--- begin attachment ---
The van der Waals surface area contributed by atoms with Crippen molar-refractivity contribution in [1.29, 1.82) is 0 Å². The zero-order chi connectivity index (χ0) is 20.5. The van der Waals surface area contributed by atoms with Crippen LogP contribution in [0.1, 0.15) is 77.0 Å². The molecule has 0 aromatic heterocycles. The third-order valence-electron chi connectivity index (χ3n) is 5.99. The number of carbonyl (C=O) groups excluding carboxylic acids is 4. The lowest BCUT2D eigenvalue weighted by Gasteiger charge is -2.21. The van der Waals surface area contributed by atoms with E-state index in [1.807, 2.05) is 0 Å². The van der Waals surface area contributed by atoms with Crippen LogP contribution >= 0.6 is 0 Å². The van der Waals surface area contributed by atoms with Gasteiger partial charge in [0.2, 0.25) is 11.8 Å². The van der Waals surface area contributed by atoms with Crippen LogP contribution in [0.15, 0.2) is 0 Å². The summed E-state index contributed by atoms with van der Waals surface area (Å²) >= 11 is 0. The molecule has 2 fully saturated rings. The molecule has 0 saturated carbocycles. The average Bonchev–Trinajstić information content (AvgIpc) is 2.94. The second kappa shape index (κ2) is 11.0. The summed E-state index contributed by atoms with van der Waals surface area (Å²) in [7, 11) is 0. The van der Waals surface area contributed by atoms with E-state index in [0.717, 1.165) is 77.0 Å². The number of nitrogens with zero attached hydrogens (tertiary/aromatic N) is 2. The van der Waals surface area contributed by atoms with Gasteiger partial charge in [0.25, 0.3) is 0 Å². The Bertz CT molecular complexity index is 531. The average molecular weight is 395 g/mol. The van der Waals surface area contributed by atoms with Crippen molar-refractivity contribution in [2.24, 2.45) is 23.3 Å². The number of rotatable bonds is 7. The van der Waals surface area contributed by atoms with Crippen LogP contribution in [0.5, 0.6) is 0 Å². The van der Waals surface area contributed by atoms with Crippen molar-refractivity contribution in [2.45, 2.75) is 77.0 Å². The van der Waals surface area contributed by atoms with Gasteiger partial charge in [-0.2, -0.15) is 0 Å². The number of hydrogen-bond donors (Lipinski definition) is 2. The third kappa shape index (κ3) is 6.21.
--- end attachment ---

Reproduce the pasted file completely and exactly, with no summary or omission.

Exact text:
The van der Waals surface area contributed by atoms with Crippen molar-refractivity contribution in [1.29, 1.82) is 0 Å². The zero-order chi connectivity index (χ0) is 20.5. The van der Waals surface area contributed by atoms with Crippen LogP contribution in [0.1, 0.15) is 77.0 Å². The molecule has 0 aromatic heterocycles. The third-order valence-electron chi connectivity index (χ3n) is 5.99. The number of carbonyl (C=O) groups excluding carboxylic acids is 4. The lowest BCUT2D eigenvalue weighted by Gasteiger charge is -2.21. The van der Waals surface area contributed by atoms with E-state index in [1.807, 2.05) is 0 Å². The van der Waals surface area contributed by atoms with Crippen LogP contribution >= 0.6 is 0 Å². The van der Waals surface area contributed by atoms with Gasteiger partial charge in [0.2, 0.25) is 11.8 Å². The van der Waals surface area contributed by atoms with Crippen LogP contribution in [0.15, 0.2) is 0 Å². The summed E-state index contributed by atoms with van der Waals surface area (Å²) >= 11 is 0. The molecule has 2 fully saturated rings. The molecule has 0 saturated carbocycles. The average Bonchev–Trinajstić information content (AvgIpc) is 2.94. The second kappa shape index (κ2) is 11.0. The summed E-state index contributed by atoms with van der Waals surface area (Å²) in [7, 11) is 0. The van der Waals surface area contributed by atoms with E-state index in [0.717, 1.165) is 77.0 Å². The number of nitrogens with zero attached hydrogens (tertiary/aromatic N) is 2. The van der Waals surface area contributed by atoms with Gasteiger partial charge in [0.25, 0.3) is 0 Å². The Bertz CT molecular complexity index is 531. The average molecular weight is 395 g/mol. The van der Waals surface area contributed by atoms with Crippen molar-refractivity contribution in [2.24, 2.45) is 23.3 Å². The number of rotatable bonds is 7. The van der Waals surface area contributed by atoms with Crippen LogP contribution in [0.5, 0.6) is 0 Å². The van der Waals surface area contributed by atoms with Crippen molar-refractivity contribution in [2.45, 2.75) is 77.0 Å². The van der Waals surface area contributed by atoms with Gasteiger partial charge in [-0.2, -0.15) is 0 Å². The number of hydrogen-bond donors (Lipinski definition) is 2. The third kappa shape index (κ3) is 6.21.